I enjoy reading your blogs which I find heartwarming and inspiring. Like you, I love going to the kitchen, too. I'd like to believe that it is in the kitchen where we, moms, put our magic wands to good use. Isn't it that the best ingredient that we sprinkle in every dish is LOVE?:-)

She further shared that when she tried one of my recipes, she was so pleased with the finished product. More than that, her kids showed their approval by overwhelming her with hugs and kisses.

Melisande describes herself as a novice in the kitchen and she emailed me saying:

I used to hate cooking but not anymore... and that's because I find a lot of inspiration in your blog... I don't think I'll ever become as good as you are in cooking but I hope I become a good mom like you.. God Bless!

I share my stories and recipes to inspire home cooks like me to be creative in the kitchen and to celebrate family life around their dining tables. Nothing thrills me more than knowing that some readers try the recipes and appreciate the family stories I share. I thrive on feedback, so all these emails do me a great favor.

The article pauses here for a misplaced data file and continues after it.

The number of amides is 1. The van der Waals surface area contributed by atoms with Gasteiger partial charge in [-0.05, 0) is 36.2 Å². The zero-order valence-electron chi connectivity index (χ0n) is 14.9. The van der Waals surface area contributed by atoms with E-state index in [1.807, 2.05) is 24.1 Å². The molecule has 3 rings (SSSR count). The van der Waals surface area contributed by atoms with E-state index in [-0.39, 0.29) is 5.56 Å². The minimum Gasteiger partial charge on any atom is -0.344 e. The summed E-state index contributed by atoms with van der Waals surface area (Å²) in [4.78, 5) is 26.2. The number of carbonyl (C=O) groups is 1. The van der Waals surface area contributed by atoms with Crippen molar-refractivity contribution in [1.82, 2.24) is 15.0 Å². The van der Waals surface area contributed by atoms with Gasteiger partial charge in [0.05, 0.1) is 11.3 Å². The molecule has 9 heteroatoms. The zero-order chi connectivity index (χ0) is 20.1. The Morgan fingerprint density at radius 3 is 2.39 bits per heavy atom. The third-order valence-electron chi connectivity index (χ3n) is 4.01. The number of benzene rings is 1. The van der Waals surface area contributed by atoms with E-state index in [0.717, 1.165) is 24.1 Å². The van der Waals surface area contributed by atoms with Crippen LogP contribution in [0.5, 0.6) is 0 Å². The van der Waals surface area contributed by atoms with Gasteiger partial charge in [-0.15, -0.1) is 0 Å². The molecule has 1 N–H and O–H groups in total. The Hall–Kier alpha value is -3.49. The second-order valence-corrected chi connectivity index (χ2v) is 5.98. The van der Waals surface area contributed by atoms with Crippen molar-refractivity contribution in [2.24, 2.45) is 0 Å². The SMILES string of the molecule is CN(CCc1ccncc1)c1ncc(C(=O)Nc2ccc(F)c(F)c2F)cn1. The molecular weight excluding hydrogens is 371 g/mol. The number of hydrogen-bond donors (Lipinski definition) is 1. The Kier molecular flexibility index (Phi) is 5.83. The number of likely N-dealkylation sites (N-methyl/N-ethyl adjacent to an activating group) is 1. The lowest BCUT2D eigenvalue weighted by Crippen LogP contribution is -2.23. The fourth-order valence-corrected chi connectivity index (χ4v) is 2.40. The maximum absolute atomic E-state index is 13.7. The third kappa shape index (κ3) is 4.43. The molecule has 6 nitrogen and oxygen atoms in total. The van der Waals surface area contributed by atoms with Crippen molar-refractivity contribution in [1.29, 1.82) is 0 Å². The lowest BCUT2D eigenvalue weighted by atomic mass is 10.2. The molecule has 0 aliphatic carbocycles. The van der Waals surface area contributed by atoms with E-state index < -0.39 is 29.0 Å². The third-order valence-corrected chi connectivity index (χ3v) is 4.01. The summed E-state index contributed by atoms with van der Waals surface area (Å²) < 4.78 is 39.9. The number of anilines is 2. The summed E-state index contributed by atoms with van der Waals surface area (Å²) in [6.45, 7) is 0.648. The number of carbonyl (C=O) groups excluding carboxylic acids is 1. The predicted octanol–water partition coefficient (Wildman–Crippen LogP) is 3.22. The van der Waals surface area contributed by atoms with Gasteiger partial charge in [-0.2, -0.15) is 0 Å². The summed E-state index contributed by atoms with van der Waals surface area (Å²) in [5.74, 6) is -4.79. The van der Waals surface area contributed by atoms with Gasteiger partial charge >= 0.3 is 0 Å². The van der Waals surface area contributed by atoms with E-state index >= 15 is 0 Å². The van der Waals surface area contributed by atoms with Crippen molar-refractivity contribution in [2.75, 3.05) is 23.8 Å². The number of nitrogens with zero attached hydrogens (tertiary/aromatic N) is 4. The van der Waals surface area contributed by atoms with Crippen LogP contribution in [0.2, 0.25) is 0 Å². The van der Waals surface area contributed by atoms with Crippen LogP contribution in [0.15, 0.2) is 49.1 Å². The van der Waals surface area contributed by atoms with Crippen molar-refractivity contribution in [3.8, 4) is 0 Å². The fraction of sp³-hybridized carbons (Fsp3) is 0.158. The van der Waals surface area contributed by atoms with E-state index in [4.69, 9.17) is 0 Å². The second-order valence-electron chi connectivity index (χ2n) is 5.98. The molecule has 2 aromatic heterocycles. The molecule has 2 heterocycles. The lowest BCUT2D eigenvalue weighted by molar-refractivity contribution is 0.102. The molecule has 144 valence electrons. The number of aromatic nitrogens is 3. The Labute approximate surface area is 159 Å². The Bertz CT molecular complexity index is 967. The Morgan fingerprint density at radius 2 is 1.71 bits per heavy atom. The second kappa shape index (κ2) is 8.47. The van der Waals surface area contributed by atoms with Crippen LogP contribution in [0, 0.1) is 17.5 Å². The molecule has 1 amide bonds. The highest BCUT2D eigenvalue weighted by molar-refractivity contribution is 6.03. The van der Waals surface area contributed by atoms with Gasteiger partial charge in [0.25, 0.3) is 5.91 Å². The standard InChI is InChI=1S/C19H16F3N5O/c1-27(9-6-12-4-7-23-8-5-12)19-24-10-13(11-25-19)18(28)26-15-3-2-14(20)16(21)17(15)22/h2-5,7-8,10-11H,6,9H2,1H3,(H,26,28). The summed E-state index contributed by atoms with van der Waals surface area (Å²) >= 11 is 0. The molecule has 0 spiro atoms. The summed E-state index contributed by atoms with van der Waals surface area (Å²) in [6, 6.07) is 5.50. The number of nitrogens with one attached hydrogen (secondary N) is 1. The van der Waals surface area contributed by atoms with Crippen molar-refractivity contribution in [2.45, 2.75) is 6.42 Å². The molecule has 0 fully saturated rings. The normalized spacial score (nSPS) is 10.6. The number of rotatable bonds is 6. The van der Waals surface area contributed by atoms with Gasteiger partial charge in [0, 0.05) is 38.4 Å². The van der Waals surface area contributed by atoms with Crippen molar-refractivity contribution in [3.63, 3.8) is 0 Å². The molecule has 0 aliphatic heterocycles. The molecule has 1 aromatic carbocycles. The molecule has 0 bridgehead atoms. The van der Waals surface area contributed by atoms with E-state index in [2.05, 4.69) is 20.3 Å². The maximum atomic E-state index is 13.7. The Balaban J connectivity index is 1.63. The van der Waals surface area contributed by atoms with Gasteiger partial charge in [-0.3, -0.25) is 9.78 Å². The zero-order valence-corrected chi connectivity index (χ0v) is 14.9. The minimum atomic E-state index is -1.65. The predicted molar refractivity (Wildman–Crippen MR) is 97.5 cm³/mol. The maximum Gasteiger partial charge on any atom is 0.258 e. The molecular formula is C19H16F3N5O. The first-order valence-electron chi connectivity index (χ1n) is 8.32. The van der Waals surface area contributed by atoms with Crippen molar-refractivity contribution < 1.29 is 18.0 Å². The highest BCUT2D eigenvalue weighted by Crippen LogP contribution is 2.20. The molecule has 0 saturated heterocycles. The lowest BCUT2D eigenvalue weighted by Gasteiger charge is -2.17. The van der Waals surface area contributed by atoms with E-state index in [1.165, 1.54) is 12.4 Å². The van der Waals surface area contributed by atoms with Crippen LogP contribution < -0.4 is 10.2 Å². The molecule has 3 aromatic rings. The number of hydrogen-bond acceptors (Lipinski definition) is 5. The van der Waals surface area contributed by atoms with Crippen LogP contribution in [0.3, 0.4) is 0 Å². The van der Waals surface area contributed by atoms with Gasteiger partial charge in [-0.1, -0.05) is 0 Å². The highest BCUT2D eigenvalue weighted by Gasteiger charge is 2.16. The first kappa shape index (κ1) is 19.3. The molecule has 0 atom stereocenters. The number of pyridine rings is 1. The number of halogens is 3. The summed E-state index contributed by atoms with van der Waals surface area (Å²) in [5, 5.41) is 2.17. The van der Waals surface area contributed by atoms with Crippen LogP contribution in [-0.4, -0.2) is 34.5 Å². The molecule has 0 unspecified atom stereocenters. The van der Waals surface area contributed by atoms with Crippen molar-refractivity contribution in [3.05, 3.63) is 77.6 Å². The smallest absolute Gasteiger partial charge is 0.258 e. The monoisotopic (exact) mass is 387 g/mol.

So with Mae and Melisande in mind, I was inspired to make this dish using ingredients that are readily available in my hometown of Tuguegarao. I took a breakfast staple, Ybanag Longanisa,which I shared a few posts ago, and mixed it with an unexpected partner: tahong (mussels). An easy and inexpensive fix; yet I'm sure it will bring forth love and warmth around the dining table.

Tahong con Longanisa (Mussels with Sausage)

6 pcs. Longanisa
2 lbs. mussels 
4 cloves garlic, minced
1 medium onion, chopped
1 medium tomato sliced
maggi seasoning
3/4 cup white wine


Cook the longanisa in a large sauté pan with 3/4 cup water over medium heat until they turn golden brown on all sides. Set aside. Using the same pan (but pour out excess fat, use only about 2 tbsp) saute garlic, onions and tomatoes.